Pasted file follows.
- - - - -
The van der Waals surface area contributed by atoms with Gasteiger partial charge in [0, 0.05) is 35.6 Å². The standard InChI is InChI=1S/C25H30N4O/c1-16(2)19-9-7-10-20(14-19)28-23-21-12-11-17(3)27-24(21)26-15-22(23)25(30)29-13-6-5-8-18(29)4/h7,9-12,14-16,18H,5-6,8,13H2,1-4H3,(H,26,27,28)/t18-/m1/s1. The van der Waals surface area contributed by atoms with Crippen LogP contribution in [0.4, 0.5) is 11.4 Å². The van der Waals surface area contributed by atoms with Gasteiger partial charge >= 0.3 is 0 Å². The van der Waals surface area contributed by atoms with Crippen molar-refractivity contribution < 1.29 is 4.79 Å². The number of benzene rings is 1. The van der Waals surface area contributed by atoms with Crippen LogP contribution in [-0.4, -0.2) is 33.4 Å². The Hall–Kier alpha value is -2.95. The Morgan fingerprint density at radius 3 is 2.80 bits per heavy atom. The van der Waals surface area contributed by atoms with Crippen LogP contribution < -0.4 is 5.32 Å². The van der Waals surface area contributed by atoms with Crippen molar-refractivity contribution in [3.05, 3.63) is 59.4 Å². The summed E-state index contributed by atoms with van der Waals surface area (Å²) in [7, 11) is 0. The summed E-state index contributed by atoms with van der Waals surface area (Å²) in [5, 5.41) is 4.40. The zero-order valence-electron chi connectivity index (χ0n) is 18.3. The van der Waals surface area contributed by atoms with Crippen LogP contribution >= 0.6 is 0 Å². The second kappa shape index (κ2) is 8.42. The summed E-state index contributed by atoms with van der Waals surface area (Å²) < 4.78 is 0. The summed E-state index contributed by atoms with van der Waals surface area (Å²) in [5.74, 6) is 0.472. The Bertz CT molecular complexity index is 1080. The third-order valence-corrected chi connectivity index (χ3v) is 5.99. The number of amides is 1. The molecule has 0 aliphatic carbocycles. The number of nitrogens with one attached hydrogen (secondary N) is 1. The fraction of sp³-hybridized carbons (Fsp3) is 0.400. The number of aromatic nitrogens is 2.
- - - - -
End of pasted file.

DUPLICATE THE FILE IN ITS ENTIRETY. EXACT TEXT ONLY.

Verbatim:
The van der Waals surface area contributed by atoms with Gasteiger partial charge in [0, 0.05) is 35.6 Å². The standard InChI is InChI=1S/C25H30N4O/c1-16(2)19-9-7-10-20(14-19)28-23-21-12-11-17(3)27-24(21)26-15-22(23)25(30)29-13-6-5-8-18(29)4/h7,9-12,14-16,18H,5-6,8,13H2,1-4H3,(H,26,27,28)/t18-/m1/s1. The van der Waals surface area contributed by atoms with Crippen LogP contribution in [0.4, 0.5) is 11.4 Å². The van der Waals surface area contributed by atoms with Gasteiger partial charge >= 0.3 is 0 Å². The van der Waals surface area contributed by atoms with Crippen molar-refractivity contribution < 1.29 is 4.79 Å². The number of benzene rings is 1. The van der Waals surface area contributed by atoms with Crippen LogP contribution in [-0.4, -0.2) is 33.4 Å². The Hall–Kier alpha value is -2.95. The Morgan fingerprint density at radius 3 is 2.80 bits per heavy atom. The van der Waals surface area contributed by atoms with Crippen LogP contribution < -0.4 is 5.32 Å². The van der Waals surface area contributed by atoms with Crippen molar-refractivity contribution in [3.05, 3.63) is 59.4 Å². The summed E-state index contributed by atoms with van der Waals surface area (Å²) in [7, 11) is 0. The summed E-state index contributed by atoms with van der Waals surface area (Å²) in [5, 5.41) is 4.40. The zero-order valence-electron chi connectivity index (χ0n) is 18.3. The van der Waals surface area contributed by atoms with Crippen LogP contribution >= 0.6 is 0 Å². The second kappa shape index (κ2) is 8.42. The summed E-state index contributed by atoms with van der Waals surface area (Å²) < 4.78 is 0. The summed E-state index contributed by atoms with van der Waals surface area (Å²) in [5.74, 6) is 0.472. The Bertz CT molecular complexity index is 1080. The third-order valence-corrected chi connectivity index (χ3v) is 5.99. The number of amides is 1. The molecule has 0 aliphatic carbocycles. The number of nitrogens with one attached hydrogen (secondary N) is 1. The fraction of sp³-hybridized carbons (Fsp3) is 0.400. The number of aromatic nitrogens is 2.